Nintendo Forms Partnership to Develop Mobile Games

For years, Nintendo had insisted that it would not take its beloved cast of video game characters, including Mario and Zelda, to the smartphones and tablets that tens of millions of people now use to play games.

But on Tuesday, Nintendo reversed its position on mobile devices, dropping a pledge that had come to seem increasingly detached from the habits of game players.

The company said it had formed a partnership with another Japanese company that specializes in mobile games, DeNA, to develop games based on Nintendo brands for smartphones and tablets. The two companies said they planned to create an online gaming service to be introduced this fall that will be accessible from mobile devices, PCs and Nintendo’s own game systems.

Nintendo promised that it was not abandoning the business of making its own game hardware, saying that it had a new game platform under development. The company’s president, Satoru Iwata, said Nintendo would share more details about the product, code-named NX, next year.

For Nintendo, the risk of ignoring mobile was that its whimsical games would lose relevance to popular mobile games like Minecraft, Angry Birds and Clash of Clans, especially among younger players. Other established companies and figures in the game industry, including Electronic Arts, came to recognize the importance of mobile games much earlier.

“Welcome to three years ago, Nintendo,” Cliff Bleszinski, a prominent game designer, cracked on Twitter.

No matter the timing, investors seemed to welcome the news. A flood of buy orders bid up the company’s stock price by its daily limit of 3,000 yen — or 21 percent — in Tokyo on Wednesday.

Nintendo has long favored its traditional approach of designing games only for its own hardware, including the Wii U console and portable players like the Nintendo 3DS. Its position was somewhat like that of Apple, which believes it can create high-quality products only by controlling devices and the software that runs them.

Even Apple, though, swiftly bowed to the realities of the PC market, creating its iTunes software and service for dominant Windows computers. Nintendo’s aversion to mobile devices, in contrast, came to seem dogmatic and hazardous to the future of the company.

“Clearly the issue for Nintendo was they were losing that customer base they had — preteens and kids who get introduced to Nintendo products at an early age,” said David Cole, an analyst at DFC Intelligence, a game research firm. “Now these kids are getting introduced to mobile.”

Nintendo’s sales and profits suffered badly in recent years as game-playing on smartphones and tablets skyrocketed. Most mobile games are far cheaper than Nintendo games, especially the free-to-play games that are so common on mobile devices. Analysts believe Nintendo teamed up with DeNA partly because it has so little experience with the methods of generating revenue from today’s mobile games.

The rise of mobile gaming is particularly galling for Nintendo, which practically invented the concept of playing games on the go with devices like the Game Boy and the more recent 3DS.

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As successful as Nintendo’s portable devices have been, they are far more limited devices than modern smartphones, more than a billion of which are sold every year. Mr. Cole estimates the revenue from smartphone and tablet games was about $15 billion last year, compared with about $4 billion for portable games.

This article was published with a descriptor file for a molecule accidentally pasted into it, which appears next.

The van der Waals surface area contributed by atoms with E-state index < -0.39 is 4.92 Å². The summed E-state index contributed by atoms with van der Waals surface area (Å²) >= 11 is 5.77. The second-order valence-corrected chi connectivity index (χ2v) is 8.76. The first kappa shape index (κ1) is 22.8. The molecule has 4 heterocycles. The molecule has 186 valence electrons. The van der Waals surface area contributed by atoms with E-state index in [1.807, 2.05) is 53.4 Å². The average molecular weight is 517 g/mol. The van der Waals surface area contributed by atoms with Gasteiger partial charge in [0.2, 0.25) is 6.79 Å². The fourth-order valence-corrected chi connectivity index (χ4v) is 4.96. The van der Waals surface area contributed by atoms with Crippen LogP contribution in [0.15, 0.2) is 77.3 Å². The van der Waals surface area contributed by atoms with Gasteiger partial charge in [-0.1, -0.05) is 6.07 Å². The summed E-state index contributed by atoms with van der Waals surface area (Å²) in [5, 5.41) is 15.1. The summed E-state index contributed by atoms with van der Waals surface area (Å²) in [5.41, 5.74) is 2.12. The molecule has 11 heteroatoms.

Despite the recent struggles, it is hard to count Nintendo out completely. The company has more than $7 billion in cash and short-term securities in its coffers. In an industry in which famed companies like Atari, Sega and 3DO have faded or vanished, Nintendo has shown a remarkable ability to reinvent itself again and again.

The company, founded by Fusajiro Yamauchi, started out as a maker of playing cards in the late 1800s. His successors eventually led the company into toys and video games, after they began to take off in the 1970s.

Much of the credit for its modern success lies with Shigeru Miyamoto, the Nintendo game designer who is the closest the industry comes to a Walt Disney. Mr. Miyamoto, who joined Nintendo in the late 1970s, created Mario, Donkey Kong and Zelda, three of the best-selling game franchises of all time.

Nintendo began to falter as Sony and Microsoft poured fortunes into building consoles with the most powerful graphics available. In response, Nintendo created the original Wii, a console that lacked the best graphics but made up for it with an innovative motion-based controller. For several years, it was the hottest game system around, finding avid users among large portions of the public who had never played games before.

It was precisely those casual game users whom Nintendo lost to smartphones and tablets, when games emerged as a category for those devices. But some analysts do not think it is too late for Nintendo to be successful in mobile.

Michael A. Swierczek, an analyst at Evercore ISI, a stock research firm, said a handful of mobile games had stood the test of time and vastly more had faded quickly from memory.

He said the type of games that Nintendo specializes in, with their cartoony, playful graphics, will be more easily adapted to mobile devices than more complex console games. “They are so much simpler and easier to convey on a smaller screen and in much shorter snippets of time,” he said.

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